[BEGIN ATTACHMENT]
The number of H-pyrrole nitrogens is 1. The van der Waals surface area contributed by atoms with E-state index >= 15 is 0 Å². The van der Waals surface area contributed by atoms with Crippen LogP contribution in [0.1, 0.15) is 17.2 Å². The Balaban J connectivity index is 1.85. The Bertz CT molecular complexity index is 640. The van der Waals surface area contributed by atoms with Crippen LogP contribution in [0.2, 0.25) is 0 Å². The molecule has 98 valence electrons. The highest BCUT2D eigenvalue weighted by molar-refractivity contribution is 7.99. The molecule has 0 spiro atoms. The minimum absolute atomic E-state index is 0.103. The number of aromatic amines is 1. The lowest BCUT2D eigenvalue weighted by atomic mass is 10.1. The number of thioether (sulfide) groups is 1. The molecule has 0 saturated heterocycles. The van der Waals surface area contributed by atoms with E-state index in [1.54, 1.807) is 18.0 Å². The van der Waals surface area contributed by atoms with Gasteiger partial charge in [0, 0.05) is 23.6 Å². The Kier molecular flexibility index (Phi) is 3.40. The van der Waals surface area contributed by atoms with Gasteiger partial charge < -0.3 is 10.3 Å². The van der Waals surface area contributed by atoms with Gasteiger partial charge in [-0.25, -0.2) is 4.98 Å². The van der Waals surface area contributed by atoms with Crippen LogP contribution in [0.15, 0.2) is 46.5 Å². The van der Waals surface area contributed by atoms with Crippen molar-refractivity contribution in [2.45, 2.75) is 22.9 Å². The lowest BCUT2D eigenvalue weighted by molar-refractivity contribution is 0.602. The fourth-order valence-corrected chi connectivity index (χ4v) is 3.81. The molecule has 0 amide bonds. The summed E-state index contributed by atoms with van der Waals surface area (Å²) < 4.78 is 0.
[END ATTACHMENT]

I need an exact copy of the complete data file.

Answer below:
The number of H-pyrrole nitrogens is 1. The van der Waals surface area contributed by atoms with E-state index >= 15 is 0 Å². The van der Waals surface area contributed by atoms with Crippen LogP contribution in [0.1, 0.15) is 17.2 Å². The Balaban J connectivity index is 1.85. The Bertz CT molecular complexity index is 640. The van der Waals surface area contributed by atoms with Crippen LogP contribution in [0.2, 0.25) is 0 Å². The molecule has 98 valence electrons. The highest BCUT2D eigenvalue weighted by molar-refractivity contribution is 7.99. The molecule has 0 spiro atoms. The minimum absolute atomic E-state index is 0.103. The number of aromatic amines is 1. The lowest BCUT2D eigenvalue weighted by atomic mass is 10.1. The number of thioether (sulfide) groups is 1. The molecule has 0 saturated heterocycles. The van der Waals surface area contributed by atoms with E-state index in [1.54, 1.807) is 18.0 Å². The van der Waals surface area contributed by atoms with Gasteiger partial charge in [0, 0.05) is 23.6 Å². The Kier molecular flexibility index (Phi) is 3.40. The van der Waals surface area contributed by atoms with Gasteiger partial charge < -0.3 is 10.3 Å². The van der Waals surface area contributed by atoms with Gasteiger partial charge in [-0.25, -0.2) is 4.98 Å². The van der Waals surface area contributed by atoms with Crippen LogP contribution in [0.15, 0.2) is 46.5 Å². The van der Waals surface area contributed by atoms with Crippen molar-refractivity contribution in [2.45, 2.75) is 22.9 Å². The lowest BCUT2D eigenvalue weighted by molar-refractivity contribution is 0.602. The fourth-order valence-corrected chi connectivity index (χ4v) is 3.81. The molecule has 0 amide bonds. The summed E-state index contributed by atoms with van der Waals surface area (Å²) < 4.78 is 0.